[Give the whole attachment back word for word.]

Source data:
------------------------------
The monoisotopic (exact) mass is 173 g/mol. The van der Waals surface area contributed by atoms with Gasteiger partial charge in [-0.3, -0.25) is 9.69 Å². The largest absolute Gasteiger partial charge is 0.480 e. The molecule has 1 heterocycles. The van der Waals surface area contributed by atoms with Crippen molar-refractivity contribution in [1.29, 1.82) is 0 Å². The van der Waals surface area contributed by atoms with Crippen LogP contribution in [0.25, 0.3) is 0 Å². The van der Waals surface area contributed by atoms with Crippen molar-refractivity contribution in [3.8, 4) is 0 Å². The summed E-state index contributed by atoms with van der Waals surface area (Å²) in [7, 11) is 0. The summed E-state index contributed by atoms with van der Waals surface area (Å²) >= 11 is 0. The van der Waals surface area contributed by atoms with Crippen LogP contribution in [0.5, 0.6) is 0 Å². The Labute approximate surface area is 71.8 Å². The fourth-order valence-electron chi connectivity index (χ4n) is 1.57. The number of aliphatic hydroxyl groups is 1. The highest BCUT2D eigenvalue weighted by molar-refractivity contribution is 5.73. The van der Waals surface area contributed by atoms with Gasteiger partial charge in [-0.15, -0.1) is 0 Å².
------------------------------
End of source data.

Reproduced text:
The monoisotopic (exact) mass is 173 g/mol. The van der Waals surface area contributed by atoms with Gasteiger partial charge in [-0.3, -0.25) is 9.69 Å². The largest absolute Gasteiger partial charge is 0.480 e. The molecule has 1 heterocycles. The van der Waals surface area contributed by atoms with Crippen molar-refractivity contribution in [1.29, 1.82) is 0 Å². The van der Waals surface area contributed by atoms with Crippen LogP contribution in [0.25, 0.3) is 0 Å². The van der Waals surface area contributed by atoms with Crippen molar-refractivity contribution in [3.8, 4) is 0 Å². The summed E-state index contributed by atoms with van der Waals surface area (Å²) in [7, 11) is 0. The summed E-state index contributed by atoms with van der Waals surface area (Å²) >= 11 is 0. The van der Waals surface area contributed by atoms with Crippen LogP contribution in [0.5, 0.6) is 0 Å². The Labute approximate surface area is 71.8 Å². The fourth-order valence-electron chi connectivity index (χ4n) is 1.57. The number of aliphatic hydroxyl groups is 1. The highest BCUT2D eigenvalue weighted by molar-refractivity contribution is 5.73. The van der Waals surface area contributed by atoms with Gasteiger partial charge in [-0.15, -0.1) is 0 Å².